4k HDR Streaming is Now a Thing, with the AVerMedia Live Gamer 4K (Review and Giveaway)
The best 4k capture card around, but it's pricey if you don't actually need 4k.
For those times when you absolutely must capture and stream 4K HDR gaming moments, AVerMedia’s Live Gamer 4K is your only choice. This PCI-Express card can capture 4k High Dynamic Range (HDR) content at 60 Frames Per Second (FPS).
Costing $300, is it worth your time? Let’s find out.
Thanks to AVerMedia, we’ve got one of these stunning Live Gamer 4K capture cards to give away. Enter the competition at the end of this review to be in with a chance to win!
AVerMedia Live Gamer 4K Specs
Measuring 4.92 x 5.94 x 0.84 inches and weighing 7.33 oz, this card won’t take up much room inside your case.
- 1 x HDMI 2.0 input
- 1 x HDMI 2.0 output (pass-through)
- 2160p60 HDR and 1080p240 resolution and refresh rates supported
- H.264+AAC or H.265+AAC recording with included software
Yep, you read that right. You can capture 4k60 HDR footage straight out of your Xbox One X or PS4 Pro . You can capture PC streams as well, but that’s only useful if you’ve got two PCs—one to stream on, and one to play games on.
The Live Gamer 4k sits alongside the Live Gamer Ultra in a lineup of no fewer than 16 capture cards. AVerMedia’s product range could do with simplifying, but the Live Gamer 4k is the latest and greatest product. The Live Gamer Ultra is mostly the same device, but with a USB Type-C connector. The Live Gamer 4k installs into a spare PCI-Express Gen 2 x4 lane.
On the back of the card you’ll find a status light. This lights up and flashes depending on your capture status, and can be changed to any color desired. It’s a nice feature, but only one you’ll see if you have a windowed computer case.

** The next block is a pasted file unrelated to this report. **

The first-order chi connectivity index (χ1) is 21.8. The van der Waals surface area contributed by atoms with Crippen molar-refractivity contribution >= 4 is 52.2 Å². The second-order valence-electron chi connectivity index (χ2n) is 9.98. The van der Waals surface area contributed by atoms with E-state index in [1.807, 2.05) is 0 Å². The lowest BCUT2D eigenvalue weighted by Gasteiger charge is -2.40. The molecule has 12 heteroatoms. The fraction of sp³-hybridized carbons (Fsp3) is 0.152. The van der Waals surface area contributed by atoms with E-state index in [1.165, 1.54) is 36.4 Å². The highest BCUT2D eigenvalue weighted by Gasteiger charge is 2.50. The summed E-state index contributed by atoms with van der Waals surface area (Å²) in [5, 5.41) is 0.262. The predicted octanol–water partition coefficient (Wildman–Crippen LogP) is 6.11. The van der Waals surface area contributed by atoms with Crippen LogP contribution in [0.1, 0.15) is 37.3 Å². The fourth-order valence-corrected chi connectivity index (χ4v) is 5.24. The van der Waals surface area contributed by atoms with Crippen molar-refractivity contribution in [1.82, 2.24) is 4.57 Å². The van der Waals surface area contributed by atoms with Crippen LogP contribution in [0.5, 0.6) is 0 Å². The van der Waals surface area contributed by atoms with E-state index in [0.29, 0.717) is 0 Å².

Inside the box, you’ll find the Live Gamer 4K, a quick start manual, HDMI 2.0 cable, and a CyberLink PowerDirector 15 Product Key Card.
The capture card is very well made. Once installed, it looks like nothing more than two HDMI ports from the outside, but it has a lovely plastic casing, with the AVerMedia logo showing through a multi-colored gradient. In short: it looks awesome!
The first HDMI port is an HDMI input. This is where you’ll connect the console or device you want to capture. The second is the HDMI passthrough. This won’t output your computer like a graphics card, rather it will mirror the input port, so you can connect your console to your television, with this capture card in the middle.
Finally, you’ll need a reasonable computer to start capturing in 4k. You’ll need a minimum of 8GB RAM, an Intel i5 6000 series or better processor, and a Nvidia GTX 1060 or better graphics card. Don’t forget all the storage space for your captured footage, along with a solid internet connection for streaming in 4k. You can get away with far lower specs if capturing 1080p footage, but don’t bother buying this card if you don’t need 4k!
As you’d expect from anything 4k, it’s rather an expensive proposition. Not only do you need a 4k TV, console, and capture card, but a solid computer to handle it all.
Installation is simple—you insert the card and tighten the screw. You can read our guide on how to build a PC if you’re unsure. There’s no additional power cable to install, as is the case with larger graphics cards.